U.S. Transportation Secretary Anthony Foxx said his office is trying to make sure that money authorized for the Transportation Infrastructure Finance and Innovation Act program is being quickly loaned out for projects, though experts said the process could be improved.
The remarks were made at a hearing Wednesday before the Senate Committee on Environment and Public Works — the first time that Foxx has testified before a congressional committee since being sworn in as transportation secretary earlier this month.
The TIFIA program provides assistance for surface transportation projects in the form of loans, loan guarantees and standby lines of credit. It was created in 1998, and expanded and reformed under the Moving Ahead for Progress in the 21st Century (MAP-21) transportation bill that was signed into law in July 2012.
MAP-21 increased TIFIA’s funding to $750 million for fiscal year 2013 and $1 billion for fiscal 2014. The Department of Transportation estimates that the program could stimulate $30 billion or more in infrastructure investment in fiscal 2014. Foxx said that in each of the last three years, DOT has received $12 billion to $15 billion in TIFIA requests.
But transportation industry experts said the process to obtain TIFIA loans could be streamlined and that loans could be obtained more quickly.
“There are some opportunities to improve the timeliness of the overall process,” said James Bass, chief financial officer for the Texas Department of Transportation.
Sen. David Vitter from Louisiana, the top Republican member on the committee, said he wants projects to move more quickly so there is not an appearance that the government is picking and choosing which requests move forward.
Foxx said one of his first orders of business is to have projects move through the pipeline. He said the department plans to hire around 16 additional people to help handle the loan requests.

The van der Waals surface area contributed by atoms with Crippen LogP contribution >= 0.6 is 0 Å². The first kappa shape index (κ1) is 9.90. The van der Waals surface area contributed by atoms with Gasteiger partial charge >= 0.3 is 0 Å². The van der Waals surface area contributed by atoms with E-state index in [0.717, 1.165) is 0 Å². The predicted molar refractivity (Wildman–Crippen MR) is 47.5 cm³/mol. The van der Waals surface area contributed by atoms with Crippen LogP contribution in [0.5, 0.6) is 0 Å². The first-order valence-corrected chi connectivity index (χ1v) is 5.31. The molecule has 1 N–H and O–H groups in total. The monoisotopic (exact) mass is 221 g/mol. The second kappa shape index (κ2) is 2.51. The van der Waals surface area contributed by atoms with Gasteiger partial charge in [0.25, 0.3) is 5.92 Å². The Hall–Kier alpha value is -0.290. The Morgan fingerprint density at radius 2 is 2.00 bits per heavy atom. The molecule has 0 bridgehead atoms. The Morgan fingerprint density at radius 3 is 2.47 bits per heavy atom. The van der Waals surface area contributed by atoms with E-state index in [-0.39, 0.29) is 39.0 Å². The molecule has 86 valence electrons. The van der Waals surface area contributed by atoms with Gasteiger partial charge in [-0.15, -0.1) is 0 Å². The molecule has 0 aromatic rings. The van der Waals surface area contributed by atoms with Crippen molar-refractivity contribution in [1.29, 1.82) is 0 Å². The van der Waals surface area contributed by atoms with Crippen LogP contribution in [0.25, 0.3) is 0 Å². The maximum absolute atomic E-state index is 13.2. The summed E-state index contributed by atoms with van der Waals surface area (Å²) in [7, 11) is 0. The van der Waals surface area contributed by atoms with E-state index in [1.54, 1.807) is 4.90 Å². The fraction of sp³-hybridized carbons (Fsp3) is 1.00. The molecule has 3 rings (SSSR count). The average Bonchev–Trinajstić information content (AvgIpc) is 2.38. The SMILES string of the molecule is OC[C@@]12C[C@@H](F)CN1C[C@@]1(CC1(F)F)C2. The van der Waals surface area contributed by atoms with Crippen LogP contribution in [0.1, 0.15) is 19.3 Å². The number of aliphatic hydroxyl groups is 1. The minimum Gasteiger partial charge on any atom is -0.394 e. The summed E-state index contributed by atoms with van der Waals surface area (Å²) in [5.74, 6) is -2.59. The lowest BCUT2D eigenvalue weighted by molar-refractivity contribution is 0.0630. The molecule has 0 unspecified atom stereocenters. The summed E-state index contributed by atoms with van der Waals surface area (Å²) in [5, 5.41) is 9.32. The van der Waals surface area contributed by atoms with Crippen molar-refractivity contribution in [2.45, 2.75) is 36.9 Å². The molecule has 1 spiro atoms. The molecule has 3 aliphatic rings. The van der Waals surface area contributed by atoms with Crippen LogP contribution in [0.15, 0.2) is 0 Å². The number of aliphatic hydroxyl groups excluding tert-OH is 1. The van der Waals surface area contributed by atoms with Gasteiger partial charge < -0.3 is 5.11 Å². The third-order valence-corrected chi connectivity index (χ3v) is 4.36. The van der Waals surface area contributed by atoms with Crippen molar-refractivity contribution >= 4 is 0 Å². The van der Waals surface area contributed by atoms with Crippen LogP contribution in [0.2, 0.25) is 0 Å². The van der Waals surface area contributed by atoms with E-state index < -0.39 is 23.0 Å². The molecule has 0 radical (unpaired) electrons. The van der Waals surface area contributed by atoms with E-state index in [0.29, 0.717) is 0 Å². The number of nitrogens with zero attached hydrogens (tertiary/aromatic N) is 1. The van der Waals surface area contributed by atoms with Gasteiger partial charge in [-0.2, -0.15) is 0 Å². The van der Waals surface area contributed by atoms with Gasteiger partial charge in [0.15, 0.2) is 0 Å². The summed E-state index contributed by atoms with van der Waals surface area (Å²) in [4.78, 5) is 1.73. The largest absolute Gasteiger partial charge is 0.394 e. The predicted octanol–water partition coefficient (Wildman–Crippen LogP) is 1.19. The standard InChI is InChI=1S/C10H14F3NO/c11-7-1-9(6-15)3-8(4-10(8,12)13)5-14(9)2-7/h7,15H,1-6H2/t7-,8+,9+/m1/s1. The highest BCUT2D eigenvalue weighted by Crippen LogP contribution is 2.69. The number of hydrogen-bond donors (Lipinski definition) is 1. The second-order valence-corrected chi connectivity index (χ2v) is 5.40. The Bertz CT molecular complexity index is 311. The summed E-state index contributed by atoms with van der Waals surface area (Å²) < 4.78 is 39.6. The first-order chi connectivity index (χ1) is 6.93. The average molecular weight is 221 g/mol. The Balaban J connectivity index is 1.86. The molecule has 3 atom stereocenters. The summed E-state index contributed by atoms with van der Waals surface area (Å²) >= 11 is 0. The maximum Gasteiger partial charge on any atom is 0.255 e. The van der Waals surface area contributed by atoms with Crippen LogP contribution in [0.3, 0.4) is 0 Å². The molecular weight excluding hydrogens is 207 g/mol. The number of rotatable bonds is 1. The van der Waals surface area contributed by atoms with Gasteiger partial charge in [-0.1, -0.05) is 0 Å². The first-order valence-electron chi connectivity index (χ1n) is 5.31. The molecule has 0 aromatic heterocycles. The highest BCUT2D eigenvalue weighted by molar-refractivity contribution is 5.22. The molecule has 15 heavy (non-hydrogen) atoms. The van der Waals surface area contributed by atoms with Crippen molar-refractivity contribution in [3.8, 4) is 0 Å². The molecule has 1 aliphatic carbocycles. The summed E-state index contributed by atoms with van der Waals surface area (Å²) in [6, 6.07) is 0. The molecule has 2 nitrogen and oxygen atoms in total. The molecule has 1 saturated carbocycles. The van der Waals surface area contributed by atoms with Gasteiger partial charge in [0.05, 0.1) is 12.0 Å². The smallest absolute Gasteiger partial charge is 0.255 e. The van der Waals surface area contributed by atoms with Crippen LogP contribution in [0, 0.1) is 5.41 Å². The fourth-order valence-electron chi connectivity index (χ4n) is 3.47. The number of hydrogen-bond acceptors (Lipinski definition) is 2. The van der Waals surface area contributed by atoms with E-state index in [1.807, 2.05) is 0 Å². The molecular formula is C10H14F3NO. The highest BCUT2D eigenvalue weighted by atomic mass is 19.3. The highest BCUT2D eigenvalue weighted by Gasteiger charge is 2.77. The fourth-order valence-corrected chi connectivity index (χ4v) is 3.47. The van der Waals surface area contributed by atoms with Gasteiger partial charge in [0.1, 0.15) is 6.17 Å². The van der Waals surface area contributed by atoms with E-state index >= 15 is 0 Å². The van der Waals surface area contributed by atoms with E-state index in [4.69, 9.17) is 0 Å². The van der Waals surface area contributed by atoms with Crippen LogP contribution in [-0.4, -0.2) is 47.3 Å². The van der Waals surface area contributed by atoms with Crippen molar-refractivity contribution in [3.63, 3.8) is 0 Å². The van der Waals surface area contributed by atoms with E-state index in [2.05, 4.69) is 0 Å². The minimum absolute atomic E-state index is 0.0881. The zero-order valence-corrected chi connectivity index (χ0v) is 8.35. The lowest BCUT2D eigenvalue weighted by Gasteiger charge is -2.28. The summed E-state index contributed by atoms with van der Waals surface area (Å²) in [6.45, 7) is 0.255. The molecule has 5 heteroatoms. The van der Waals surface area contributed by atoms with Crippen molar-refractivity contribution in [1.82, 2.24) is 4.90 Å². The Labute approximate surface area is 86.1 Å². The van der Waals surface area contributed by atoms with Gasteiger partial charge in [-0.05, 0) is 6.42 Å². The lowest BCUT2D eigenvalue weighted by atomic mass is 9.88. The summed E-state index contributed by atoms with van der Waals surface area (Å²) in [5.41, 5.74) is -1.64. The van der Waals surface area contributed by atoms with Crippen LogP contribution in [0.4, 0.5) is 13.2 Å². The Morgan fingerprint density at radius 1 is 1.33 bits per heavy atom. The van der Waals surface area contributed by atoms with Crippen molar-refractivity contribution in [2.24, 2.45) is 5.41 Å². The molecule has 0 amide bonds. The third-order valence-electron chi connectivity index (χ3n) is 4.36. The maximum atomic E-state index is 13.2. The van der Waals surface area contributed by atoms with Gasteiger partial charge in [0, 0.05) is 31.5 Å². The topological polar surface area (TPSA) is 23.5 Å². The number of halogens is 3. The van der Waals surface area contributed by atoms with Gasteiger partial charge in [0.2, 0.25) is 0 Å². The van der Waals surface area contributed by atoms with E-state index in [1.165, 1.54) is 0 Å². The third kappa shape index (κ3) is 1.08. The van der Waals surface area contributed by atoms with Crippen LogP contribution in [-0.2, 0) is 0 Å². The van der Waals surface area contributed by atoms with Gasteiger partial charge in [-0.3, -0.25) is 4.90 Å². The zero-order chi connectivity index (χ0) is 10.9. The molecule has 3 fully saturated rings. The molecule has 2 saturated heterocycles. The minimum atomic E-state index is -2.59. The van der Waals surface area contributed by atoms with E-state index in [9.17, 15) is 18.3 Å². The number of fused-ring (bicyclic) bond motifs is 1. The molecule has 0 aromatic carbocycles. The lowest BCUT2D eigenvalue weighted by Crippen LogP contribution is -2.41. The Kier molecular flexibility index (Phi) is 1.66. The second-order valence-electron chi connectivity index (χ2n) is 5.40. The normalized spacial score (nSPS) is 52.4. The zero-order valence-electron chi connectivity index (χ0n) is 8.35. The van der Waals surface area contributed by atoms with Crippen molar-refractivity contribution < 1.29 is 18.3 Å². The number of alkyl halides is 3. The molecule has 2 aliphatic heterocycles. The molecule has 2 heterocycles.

“My instructions to my staff is to try to get to ‘yes’ on every application,” Foxx said.
Experts were also concerned by DOT’s reluctance to allow TIFIA loans to cover the maximum 49% percent of eligible project costs, as allowed by MAP-21. The department is hesitant to provide loans that go above the historical 33% of costs.
Foxx said that keeping a maximum of 33% of eligible costs allows DOT to keep providing assistance for projects in rural areas. He also said his office has been engaging in outreach efforts so that rural communities take advantage of the TIFIA program.
The experts agreed that TIFIA is a useful financing tool for transportation projects. Jim Roberts, who was testifying on behalf of The Associated General Contractors of America, said TIFIA is helpful in leveraging co-investments from the private sector for projects.
“The construction industry benefits from TIFIA financial assistance because it allows transportation projects to actually move forward,” he said.
But Foxx left without hearing from other witnesses.
Committee chairwoman Barbara Boxer, D-Calif., said she will ask staff members on both sides of the aisle to draft a letter to Foxx outlining the problems with TIFIA that the experts described.
“We are committed to this program and we are committed to making sure it is the most effective program it can be,” she said.